The Six Item Cognitive Impairment Test (6CIT) was developed in 1983 by regression analysis of the Blessed Information Memory Concentration Scale (BIMC) by Katzman et al in the USA. Other groups have since confirmed validation on several occasions.
It consists of six questions that are simple, non-cultural, and don’t require any complex interpretation. Unfortunately the original test had a complex inverse scoring system which we have sought to simplify.
We revalidated this test in the UK and altered the format (6CIT- Kingshill Version 2000©) so that it is now considerably more user friendly
Summary of validation work for the 6CIT
In a validation study (Brooke & Bullock, 1999) the 6CIT was administered to 287 participants. 70 participants had a mild dementia as defined by a Global Deterioration Score (GDS) of between 3-5 (Reisberg et al 1982), 82 had a more severe dementia GDS 6-7 and 135 participants had no dementia. Using a cutoff score of 8 or higher to indicate presence of dementia 90.1% of participants scoring 8 or higher were correctly identified as having dementia (90.1% sensitivity), whilst none scoring less than 8 had dementia (100% specificity).
Analysis of the mild dementia group (GDS 3-5) which is more representative of a screening population showed the 6CIT to have a sensitivity and specificity of 78.6% and 100% respectively at the 7/8 cutoff. This compares very favourably to the Mini Mental State Examination (MMSE) which had a sensitivity and specificity in the same study (at the 23/24 cutoff) of only 51.4% and 100% respectively. Thus when used for screening the MMSE can only be expected to detect 50% of people with dementia compared to just under 80% for the 6CIT.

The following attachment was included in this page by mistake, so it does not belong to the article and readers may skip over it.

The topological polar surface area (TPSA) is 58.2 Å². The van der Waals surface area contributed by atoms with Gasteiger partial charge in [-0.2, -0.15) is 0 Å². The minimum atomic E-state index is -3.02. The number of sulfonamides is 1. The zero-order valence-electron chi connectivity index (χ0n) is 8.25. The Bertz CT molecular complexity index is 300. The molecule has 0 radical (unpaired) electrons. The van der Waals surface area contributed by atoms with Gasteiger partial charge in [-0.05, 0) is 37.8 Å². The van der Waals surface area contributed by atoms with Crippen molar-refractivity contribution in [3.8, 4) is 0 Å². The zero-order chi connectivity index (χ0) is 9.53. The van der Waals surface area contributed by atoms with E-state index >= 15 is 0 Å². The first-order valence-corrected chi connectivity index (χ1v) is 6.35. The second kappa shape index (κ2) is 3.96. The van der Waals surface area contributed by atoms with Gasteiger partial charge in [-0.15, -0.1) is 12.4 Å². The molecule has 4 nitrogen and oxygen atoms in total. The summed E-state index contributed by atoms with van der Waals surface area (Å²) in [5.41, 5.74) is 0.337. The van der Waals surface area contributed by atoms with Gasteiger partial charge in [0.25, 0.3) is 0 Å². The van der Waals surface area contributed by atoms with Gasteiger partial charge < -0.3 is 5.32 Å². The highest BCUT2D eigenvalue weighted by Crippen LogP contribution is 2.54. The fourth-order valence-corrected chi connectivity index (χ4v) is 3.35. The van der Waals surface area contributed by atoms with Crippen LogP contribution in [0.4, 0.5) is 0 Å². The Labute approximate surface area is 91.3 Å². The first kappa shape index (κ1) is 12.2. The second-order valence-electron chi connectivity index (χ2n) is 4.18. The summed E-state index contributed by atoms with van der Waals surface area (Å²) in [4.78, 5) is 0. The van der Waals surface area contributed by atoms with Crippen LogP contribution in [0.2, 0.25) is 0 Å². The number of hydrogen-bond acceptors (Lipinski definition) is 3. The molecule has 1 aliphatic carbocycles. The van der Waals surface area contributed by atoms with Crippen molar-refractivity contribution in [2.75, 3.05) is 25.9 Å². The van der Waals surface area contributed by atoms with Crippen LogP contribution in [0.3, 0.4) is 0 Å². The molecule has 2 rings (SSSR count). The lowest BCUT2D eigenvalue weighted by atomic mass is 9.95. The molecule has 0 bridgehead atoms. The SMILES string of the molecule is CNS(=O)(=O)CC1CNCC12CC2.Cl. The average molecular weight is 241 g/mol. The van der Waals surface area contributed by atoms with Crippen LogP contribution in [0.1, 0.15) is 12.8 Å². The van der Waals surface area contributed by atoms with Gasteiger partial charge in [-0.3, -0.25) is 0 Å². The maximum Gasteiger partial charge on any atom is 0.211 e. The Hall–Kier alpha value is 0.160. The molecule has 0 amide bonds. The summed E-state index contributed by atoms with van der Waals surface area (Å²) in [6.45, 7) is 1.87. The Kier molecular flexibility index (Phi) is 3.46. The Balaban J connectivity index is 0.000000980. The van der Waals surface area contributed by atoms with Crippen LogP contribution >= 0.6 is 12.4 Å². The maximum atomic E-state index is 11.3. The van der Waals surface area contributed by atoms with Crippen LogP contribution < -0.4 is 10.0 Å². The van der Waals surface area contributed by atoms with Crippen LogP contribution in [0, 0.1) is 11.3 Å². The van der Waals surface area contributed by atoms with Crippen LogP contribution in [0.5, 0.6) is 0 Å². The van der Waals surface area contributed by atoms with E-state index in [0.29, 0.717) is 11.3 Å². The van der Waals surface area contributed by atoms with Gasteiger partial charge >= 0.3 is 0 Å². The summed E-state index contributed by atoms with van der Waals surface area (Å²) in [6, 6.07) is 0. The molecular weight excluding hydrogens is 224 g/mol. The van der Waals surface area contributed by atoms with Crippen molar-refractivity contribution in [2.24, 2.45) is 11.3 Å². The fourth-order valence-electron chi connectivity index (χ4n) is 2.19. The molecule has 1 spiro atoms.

287 subjects were tested: 135 controls, 70 GDS 3-5, 82 GDS 6-7.
Analysis of size of effect: ETA2 = 0.867 giving a power > 90%
Correlation of all groups produced a coefficient r2=-0.911 (p<0.01) Correlation of Group 2 only (mild dementia) gives a coefficient r2=-0.754 (p<0.01) 6CIT at a cutoff of 7/8
Positive Predictive Value 100%
Negative Predictive Value 83.33%
MMSE at a cut off 23/24
MMSE at a cut off 25/26
• The 6CIT is a brief and simple test of cognition.
• The 6CIT correlates highly with the MMSE.
• The 6CIT is more sensitive than the MMSE at detecting mild dementia.
• The 6CIT is a useful tool for cognitive screening in primary care.
• The MMSE is lengthy and has poor sensitivity, rendering it unsuitable for primary care usage
How to perform and score the test
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